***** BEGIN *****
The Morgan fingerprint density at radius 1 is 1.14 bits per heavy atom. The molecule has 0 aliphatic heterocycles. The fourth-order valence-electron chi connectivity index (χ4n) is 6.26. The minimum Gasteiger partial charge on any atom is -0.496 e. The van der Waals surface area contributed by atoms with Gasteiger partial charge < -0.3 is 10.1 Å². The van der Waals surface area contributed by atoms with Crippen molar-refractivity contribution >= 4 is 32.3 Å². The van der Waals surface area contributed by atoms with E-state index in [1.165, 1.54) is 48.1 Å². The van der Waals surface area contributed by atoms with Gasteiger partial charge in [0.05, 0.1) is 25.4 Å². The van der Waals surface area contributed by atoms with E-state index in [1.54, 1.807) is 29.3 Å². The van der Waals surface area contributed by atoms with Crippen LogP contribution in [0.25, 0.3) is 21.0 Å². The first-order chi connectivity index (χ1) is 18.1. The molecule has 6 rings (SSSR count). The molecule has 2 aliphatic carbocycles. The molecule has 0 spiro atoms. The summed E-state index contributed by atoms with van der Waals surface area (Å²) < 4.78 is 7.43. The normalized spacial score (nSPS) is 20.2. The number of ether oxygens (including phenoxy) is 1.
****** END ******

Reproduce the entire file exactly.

The Morgan fingerprint density at radius 1 is 1.14 bits per heavy atom. The molecule has 0 aliphatic heterocycles. The fourth-order valence-electron chi connectivity index (χ4n) is 6.26. The minimum Gasteiger partial charge on any atom is -0.496 e. The van der Waals surface area contributed by atoms with Gasteiger partial charge < -0.3 is 10.1 Å². The van der Waals surface area contributed by atoms with Crippen molar-refractivity contribution >= 4 is 32.3 Å². The van der Waals surface area contributed by atoms with E-state index in [1.165, 1.54) is 48.1 Å². The van der Waals surface area contributed by atoms with Gasteiger partial charge in [0.05, 0.1) is 25.4 Å². The van der Waals surface area contributed by atoms with E-state index in [1.54, 1.807) is 29.3 Å². The van der Waals surface area contributed by atoms with Crippen LogP contribution in [0.25, 0.3) is 21.0 Å². The first-order chi connectivity index (χ1) is 18.1. The molecule has 6 rings (SSSR count). The molecule has 2 aliphatic carbocycles. The molecule has 0 spiro atoms. The summed E-state index contributed by atoms with van der Waals surface area (Å²) < 4.78 is 7.43. The normalized spacial score (nSPS) is 20.2. The number of ether oxygens (including phenoxy) is 1.